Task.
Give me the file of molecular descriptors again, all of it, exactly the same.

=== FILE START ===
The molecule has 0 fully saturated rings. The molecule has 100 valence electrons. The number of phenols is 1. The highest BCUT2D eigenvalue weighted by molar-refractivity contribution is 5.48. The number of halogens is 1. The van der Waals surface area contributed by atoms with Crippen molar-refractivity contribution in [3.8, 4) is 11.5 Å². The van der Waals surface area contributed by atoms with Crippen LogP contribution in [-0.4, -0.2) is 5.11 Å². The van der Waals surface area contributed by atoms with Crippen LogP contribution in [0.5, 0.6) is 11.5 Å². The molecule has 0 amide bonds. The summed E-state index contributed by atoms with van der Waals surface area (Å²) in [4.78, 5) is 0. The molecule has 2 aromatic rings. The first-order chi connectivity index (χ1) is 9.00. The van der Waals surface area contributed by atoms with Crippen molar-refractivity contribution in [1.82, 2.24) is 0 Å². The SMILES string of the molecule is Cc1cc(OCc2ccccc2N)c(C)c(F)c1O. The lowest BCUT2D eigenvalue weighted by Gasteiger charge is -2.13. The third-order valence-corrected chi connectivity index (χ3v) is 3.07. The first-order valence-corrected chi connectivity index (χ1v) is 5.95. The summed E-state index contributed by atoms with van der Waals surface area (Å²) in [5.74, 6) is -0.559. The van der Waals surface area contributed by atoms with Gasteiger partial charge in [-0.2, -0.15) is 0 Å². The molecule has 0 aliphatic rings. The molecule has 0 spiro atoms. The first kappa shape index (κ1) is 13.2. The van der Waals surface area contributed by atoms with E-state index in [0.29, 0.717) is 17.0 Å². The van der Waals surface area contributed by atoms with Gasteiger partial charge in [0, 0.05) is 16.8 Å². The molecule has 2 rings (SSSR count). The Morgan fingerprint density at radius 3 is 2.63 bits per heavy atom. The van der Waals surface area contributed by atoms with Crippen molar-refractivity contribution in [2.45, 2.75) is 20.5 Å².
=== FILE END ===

The molecule has 0 fully saturated rings. The molecule has 100 valence electrons. The number of phenols is 1. The highest BCUT2D eigenvalue weighted by molar-refractivity contribution is 5.48. The number of halogens is 1. The van der Waals surface area contributed by atoms with Crippen molar-refractivity contribution in [3.8, 4) is 11.5 Å². The van der Waals surface area contributed by atoms with Crippen LogP contribution in [-0.4, -0.2) is 5.11 Å². The van der Waals surface area contributed by atoms with Crippen LogP contribution in [0.5, 0.6) is 11.5 Å². The molecule has 0 amide bonds. The summed E-state index contributed by atoms with van der Waals surface area (Å²) in [4.78, 5) is 0. The molecule has 2 aromatic rings. The first-order chi connectivity index (χ1) is 9.00. The van der Waals surface area contributed by atoms with Crippen molar-refractivity contribution in [1.82, 2.24) is 0 Å². The SMILES string of the molecule is Cc1cc(OCc2ccccc2N)c(C)c(F)c1O. The lowest BCUT2D eigenvalue weighted by Gasteiger charge is -2.13. The third-order valence-corrected chi connectivity index (χ3v) is 3.07. The first-order valence-corrected chi connectivity index (χ1v) is 5.95. The summed E-state index contributed by atoms with van der Waals surface area (Å²) in [5.74, 6) is -0.559. The van der Waals surface area contributed by atoms with Gasteiger partial charge in [-0.2, -0.15) is 0 Å². The molecule has 0 aliphatic rings. The molecule has 0 spiro atoms. The first kappa shape index (κ1) is 13.2. The van der Waals surface area contributed by atoms with E-state index in [0.29, 0.717) is 17.0 Å². The van der Waals surface area contributed by atoms with Gasteiger partial charge in [0, 0.05) is 16.8 Å². The molecule has 2 rings (SSSR count). The Morgan fingerprint density at radius 3 is 2.63 bits per heavy atom. The van der Waals surface area contributed by atoms with Crippen molar-refractivity contribution in [2.45, 2.75) is 20.5 Å².